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In this piece from 10th Man, author Jared Dillian discusses how the ETF revolution is less about ETFs and more about indexing; about how people have come to view stocks less as stocks and more as blobs of stocks.

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July 15, 2007

Same Problem, Different Solution

By Nina Mehta

One of the problems traders face when they drop an order into a dark pool is missing fills in the broader marketplace. BIDS is trying to solve the problem with conditional orders that enable traders to sit in BIDS and still execute elsewhere.

Pipeline Trading Systems has come up with a different solution to the same problem. The operator of the dark pool has developed a piece of software that allows a customer to execute a large order partly in the displayed markets-through the trading algorithms of about a dozen brokers-and partly through its Block Board crossing platform.

"We harness the best algorithms that are good at hiding orders and preventing orders from being picked off," says Fred Federspiel, Pipeline's chief executive.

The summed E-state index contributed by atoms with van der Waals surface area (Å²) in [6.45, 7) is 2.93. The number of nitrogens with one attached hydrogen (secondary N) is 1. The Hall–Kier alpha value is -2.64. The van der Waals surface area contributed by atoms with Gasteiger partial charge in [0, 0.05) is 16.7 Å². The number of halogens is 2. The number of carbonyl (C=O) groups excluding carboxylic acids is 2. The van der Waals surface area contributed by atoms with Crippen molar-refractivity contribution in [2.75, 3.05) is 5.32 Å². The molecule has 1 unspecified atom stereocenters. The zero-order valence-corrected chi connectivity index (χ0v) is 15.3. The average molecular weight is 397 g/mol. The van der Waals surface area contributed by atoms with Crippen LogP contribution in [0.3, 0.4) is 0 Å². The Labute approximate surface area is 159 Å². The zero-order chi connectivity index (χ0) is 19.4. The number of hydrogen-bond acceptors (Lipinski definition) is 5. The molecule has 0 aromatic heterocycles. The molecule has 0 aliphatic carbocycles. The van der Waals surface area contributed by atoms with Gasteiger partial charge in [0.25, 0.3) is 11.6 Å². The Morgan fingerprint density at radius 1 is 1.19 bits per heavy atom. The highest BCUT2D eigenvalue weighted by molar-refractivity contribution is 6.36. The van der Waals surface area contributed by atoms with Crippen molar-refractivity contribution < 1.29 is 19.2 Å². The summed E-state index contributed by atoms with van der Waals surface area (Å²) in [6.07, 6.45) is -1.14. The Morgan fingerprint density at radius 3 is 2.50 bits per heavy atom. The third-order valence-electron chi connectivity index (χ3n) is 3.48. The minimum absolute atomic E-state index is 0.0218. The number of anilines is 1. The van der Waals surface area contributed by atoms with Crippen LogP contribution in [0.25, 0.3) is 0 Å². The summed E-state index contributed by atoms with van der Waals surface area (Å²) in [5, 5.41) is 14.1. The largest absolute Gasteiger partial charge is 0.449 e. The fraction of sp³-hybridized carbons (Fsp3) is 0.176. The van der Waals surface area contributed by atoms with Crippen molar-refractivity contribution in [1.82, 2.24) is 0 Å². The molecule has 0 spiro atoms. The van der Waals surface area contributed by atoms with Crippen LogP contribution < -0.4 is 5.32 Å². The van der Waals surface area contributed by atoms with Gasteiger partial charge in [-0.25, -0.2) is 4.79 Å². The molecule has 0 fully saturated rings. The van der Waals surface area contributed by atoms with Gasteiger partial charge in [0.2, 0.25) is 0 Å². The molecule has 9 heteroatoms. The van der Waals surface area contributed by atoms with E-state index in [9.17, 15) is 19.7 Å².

Pipeline's "algorithm switching engine" uses technology to identify how market conditions are likely to change over the next few minutes. The engine then selects the sellside algo with the best expected performance results for those conditions, switching between algorithms as necessary.

Customers cannot select which brokers' algos they want the engine to use. Broker-dealers will be paid a per-share execution fee by Pipeline for the use of their algos. Pipeline's customers, in turn, will pay Pipeline 2 cents per share for executions through the algo switching engine and Pipeline's Block Board.

Since Pipeline is likely to be charging more for the use of these broker algos than buyside firms might pay if they accessed them directly, the product must prove its mettle to gain traction, observers note. It must significantly improve buysiders' workflow by enabling large orders to get done efficiently and with minimal market impact, and it must improve the execution results over what the buyside desk might have achieved on its own.

Customers decide how much of an order to put in the engine when they access Pipeline. As that piece of the order is executed algorithmically, the engine feeds more of the larger order into the algo. Federspiel says the engine will funnel volume into the algo without seeking to maintain enough shares on Pipeline's crossing platform to qualify for the minimum block size.